In other words 27% were "Very" or "Somewhat Interested" while 57% were "Not Very" or "Not at All Interested." This was the full sample population. The following were the smartphone-only responses:
Thus "Very" or "Somewhat Interested" came out to be 44%, while "Not Very" or "Not at All Interested" was 47%. Quite a bit more interest accordingly.
Smartphone owners in the 18-47 age range were most interested in mobile payments according to the Harris survey. In addition, 38% of smartphone owners saw mobile payments replacing card-based transactions "for a majority of purchases" within five years.
Mobile advertising is typically quite a bit more effective than comparable ads on the PC. Indeed, the data show that mobile search and display consistently outperform their PC counterparts. Yet mobile ads (especially display and SMS) are viewed with skepticism and distrust and rank near the bottom of all ad categories in consumer surveys.
This is something of a paradox to say the least. For example, Marin Software's Q3 aggregated client data report indicates the following about the relative performance (CTRs) of paid search ads on the PC, smartphones and tablets:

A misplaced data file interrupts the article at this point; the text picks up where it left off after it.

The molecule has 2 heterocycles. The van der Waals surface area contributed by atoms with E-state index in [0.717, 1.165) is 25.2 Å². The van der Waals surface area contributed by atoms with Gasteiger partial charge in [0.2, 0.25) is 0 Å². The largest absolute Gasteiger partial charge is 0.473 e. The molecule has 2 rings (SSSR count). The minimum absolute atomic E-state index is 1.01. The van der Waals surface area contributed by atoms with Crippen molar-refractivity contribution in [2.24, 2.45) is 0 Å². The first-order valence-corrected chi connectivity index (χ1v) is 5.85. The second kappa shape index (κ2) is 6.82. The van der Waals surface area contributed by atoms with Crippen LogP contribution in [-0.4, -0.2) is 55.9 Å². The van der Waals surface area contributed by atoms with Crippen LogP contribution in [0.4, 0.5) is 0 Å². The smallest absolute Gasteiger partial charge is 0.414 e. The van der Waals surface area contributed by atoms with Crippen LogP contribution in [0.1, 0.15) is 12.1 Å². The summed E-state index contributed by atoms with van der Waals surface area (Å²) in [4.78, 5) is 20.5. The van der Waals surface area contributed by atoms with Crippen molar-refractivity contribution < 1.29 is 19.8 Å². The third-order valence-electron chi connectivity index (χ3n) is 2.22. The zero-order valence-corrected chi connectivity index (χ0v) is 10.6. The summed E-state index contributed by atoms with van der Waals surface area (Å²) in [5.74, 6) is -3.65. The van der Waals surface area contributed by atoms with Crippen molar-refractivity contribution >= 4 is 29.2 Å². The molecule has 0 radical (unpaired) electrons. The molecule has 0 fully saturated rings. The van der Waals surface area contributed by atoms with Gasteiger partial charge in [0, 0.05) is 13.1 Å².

You might be quick to respond that smartphone click-through rates could be attributable to the so-called "fat finger" problem thus distorting their true performance. This problem -- and we can debate the extent of its reality -- doesn't really exist in a paid-search context.
These clicks are from intent-based queries and thus more inclined be "real" and reflective of a buying intent. In a display context an unintended click may be somewhat more likely. However mobile display outperforms PC display advertising across the board and consistently across studies.
According to 2011 Nielsen US consumer advertising-trust survey data (above), personal recommendations and traditional media ads are near the top and mobile ads are the least trusted of all the major ad categories.